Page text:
Thursday, September 18, 2008

Lo, my 5 subscribers, who are you?

It's not always fun being small. When you have an infinitesimal number of customers, it can be embarrassing. Some might look at my tiny "5 readers" badge and laugh. But as long as your ego can take it, there are huge advantages to having a small number of customers.

Most importantly, you can get to know those few customers in a way that people with zillions of customers can't. You can talk to them on the phone. You can provide personalized support. You can find out what it would take for them to adopt your product, and then follow up a week later and see if they did. Same with finding out what it would take to get them to recommend your product to a friend. You can even meet the friend.

For companies in the early-adopter phase, you can play "the earlyvangelist game" whenever a customer turns out to be too mainstream for your product. Pick a similar product that they do use, and ask them "who was the first person you know who started using [social networking, mobile phones, plasma TV, instant messaging...]? can I talk to them?" If your subject is willing to answer, you can keep going, following the chain of early-adoption back to someone who is likely to want to early-adopt you.

That level of depth can help you build a strong mental picture of the people behind the numbers. It's enourmously helpful when you need to generate new ideas about what to do, or when you face a product problem you don't know how to solve.

(For example, we used to be baffled at IMVU by the significant minority of people who would download the software but never chat with anyone. It wasn't until we met a few of them in person that we realized that they were having plenty of fun dressing up their avatar and modeling clothes. They wanted to get their look just right before they showed it to anyone else - they would even pay money to do it. But all of our messaging and "helpful tutorials" were pushing them to chat way before they were ready. How annoying!)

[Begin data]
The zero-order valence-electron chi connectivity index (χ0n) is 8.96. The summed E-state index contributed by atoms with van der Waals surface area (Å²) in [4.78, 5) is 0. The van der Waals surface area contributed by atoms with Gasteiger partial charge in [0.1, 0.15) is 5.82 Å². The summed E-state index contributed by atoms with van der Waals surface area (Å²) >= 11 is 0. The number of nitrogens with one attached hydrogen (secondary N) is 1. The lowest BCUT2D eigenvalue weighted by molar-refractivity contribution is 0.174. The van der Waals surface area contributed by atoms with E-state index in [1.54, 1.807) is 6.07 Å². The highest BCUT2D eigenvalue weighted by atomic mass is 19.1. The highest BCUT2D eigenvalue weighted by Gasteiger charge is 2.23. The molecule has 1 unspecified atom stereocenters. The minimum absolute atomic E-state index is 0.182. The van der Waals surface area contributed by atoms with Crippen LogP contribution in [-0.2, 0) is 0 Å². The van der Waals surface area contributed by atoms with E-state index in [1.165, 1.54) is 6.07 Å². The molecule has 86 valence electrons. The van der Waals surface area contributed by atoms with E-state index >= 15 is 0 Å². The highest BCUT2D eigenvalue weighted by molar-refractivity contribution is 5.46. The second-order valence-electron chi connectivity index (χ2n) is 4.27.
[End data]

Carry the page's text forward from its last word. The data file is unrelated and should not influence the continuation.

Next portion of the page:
And since I have a blog, I have a way to ask questions directly to you. If you have a minute, post your answers in a comment, or email me. Here's what I want to know:
  1. First of all, the NPS question: On a scale of 1-10 (where 10 is most likely), how likely is it that you you would recommend this blog to a friend or colleague?
  2. How did you hear about it?
  3. What led you to become a subscriber, versus just reading an article and leaving like everybody else? (or, if you're not a subscriber, what would it take to convince you?)
  4. What do you hope to see here in the future?
Thanks, you loyal few. I am grateful for your time and feedback.


  1. 1. 0, but see below.
    2. Hacker News
    3. I'm not a subscriber. In order to convince me, I'd to see another link to an article here somewhere that I enjoyed. Chances increase if there seems to be a philosophical bent to the content. Chances also increase if there seems to be a Ruby bent to the content. That's just me, though. I'd also like to see a bit more about, well, who the heck are you?
    4. Oh, uh... right. See above.

    I'm sort of surprised you have no comments. Even from people popping by. I see now that you're up to 8 readers now. That's significant growth! Congrats.

  2. 1. very unlikely.
    2. No idea, to long ago
    3. I usually subscribe on the first time I find something useful, I track a lot of feeds.